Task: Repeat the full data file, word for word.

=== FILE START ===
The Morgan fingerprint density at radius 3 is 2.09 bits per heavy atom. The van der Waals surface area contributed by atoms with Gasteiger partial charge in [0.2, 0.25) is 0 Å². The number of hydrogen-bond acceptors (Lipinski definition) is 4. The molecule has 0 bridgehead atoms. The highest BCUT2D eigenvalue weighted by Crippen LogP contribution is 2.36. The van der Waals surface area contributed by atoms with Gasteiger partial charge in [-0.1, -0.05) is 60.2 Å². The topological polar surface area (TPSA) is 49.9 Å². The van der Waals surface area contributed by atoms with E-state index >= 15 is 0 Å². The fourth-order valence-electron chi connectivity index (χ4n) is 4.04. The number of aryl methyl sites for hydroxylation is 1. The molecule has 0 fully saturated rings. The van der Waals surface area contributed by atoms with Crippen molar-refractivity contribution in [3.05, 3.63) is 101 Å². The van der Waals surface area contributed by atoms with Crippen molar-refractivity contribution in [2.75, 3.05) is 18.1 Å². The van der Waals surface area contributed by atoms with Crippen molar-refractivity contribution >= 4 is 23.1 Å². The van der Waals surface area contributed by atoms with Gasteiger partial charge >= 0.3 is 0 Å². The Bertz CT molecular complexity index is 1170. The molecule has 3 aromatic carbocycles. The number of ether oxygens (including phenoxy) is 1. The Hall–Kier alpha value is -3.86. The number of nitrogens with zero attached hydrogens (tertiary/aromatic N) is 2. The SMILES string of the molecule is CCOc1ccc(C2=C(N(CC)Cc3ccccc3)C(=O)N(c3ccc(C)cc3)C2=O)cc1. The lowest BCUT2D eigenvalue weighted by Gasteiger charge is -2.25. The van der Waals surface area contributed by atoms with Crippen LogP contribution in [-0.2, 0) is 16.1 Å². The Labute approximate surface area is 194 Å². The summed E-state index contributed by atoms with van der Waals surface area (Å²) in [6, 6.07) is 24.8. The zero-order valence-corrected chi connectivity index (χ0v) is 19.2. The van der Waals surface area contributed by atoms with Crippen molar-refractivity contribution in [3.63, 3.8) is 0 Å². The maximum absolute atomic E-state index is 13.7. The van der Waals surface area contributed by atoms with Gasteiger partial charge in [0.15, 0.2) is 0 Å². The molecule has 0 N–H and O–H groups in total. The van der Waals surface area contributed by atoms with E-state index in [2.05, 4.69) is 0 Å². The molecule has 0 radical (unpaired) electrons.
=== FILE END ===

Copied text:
The Morgan fingerprint density at radius 3 is 2.09 bits per heavy atom. The van der Waals surface area contributed by atoms with Gasteiger partial charge in [0.2, 0.25) is 0 Å². The number of hydrogen-bond acceptors (Lipinski definition) is 4. The molecule has 0 bridgehead atoms. The highest BCUT2D eigenvalue weighted by Crippen LogP contribution is 2.36. The van der Waals surface area contributed by atoms with Gasteiger partial charge in [-0.1, -0.05) is 60.2 Å². The topological polar surface area (TPSA) is 49.9 Å². The van der Waals surface area contributed by atoms with E-state index >= 15 is 0 Å². The fourth-order valence-electron chi connectivity index (χ4n) is 4.04. The number of aryl methyl sites for hydroxylation is 1. The molecule has 0 fully saturated rings. The van der Waals surface area contributed by atoms with Crippen molar-refractivity contribution in [3.05, 3.63) is 101 Å². The van der Waals surface area contributed by atoms with Crippen molar-refractivity contribution in [2.75, 3.05) is 18.1 Å². The van der Waals surface area contributed by atoms with Crippen molar-refractivity contribution >= 4 is 23.1 Å². The van der Waals surface area contributed by atoms with Gasteiger partial charge >= 0.3 is 0 Å². The Bertz CT molecular complexity index is 1170. The molecule has 3 aromatic carbocycles. The number of ether oxygens (including phenoxy) is 1. The Hall–Kier alpha value is -3.86. The number of nitrogens with zero attached hydrogens (tertiary/aromatic N) is 2. The SMILES string of the molecule is CCOc1ccc(C2=C(N(CC)Cc3ccccc3)C(=O)N(c3ccc(C)cc3)C2=O)cc1. The lowest BCUT2D eigenvalue weighted by Gasteiger charge is -2.25. The van der Waals surface area contributed by atoms with Crippen LogP contribution in [-0.2, 0) is 16.1 Å². The Labute approximate surface area is 194 Å². The summed E-state index contributed by atoms with van der Waals surface area (Å²) in [6, 6.07) is 24.8. The zero-order valence-corrected chi connectivity index (χ0v) is 19.2. The van der Waals surface area contributed by atoms with Crippen molar-refractivity contribution in [3.63, 3.8) is 0 Å². The maximum absolute atomic E-state index is 13.7. The van der Waals surface area contributed by atoms with Gasteiger partial charge in [0.15, 0.2) is 0 Å². The molecule has 0 N–H and O–H groups in total. The van der Waals surface area contributed by atoms with E-state index in [2.05, 4.69) is 0 Å². The molecule has 0 radical (unpaired) electrons.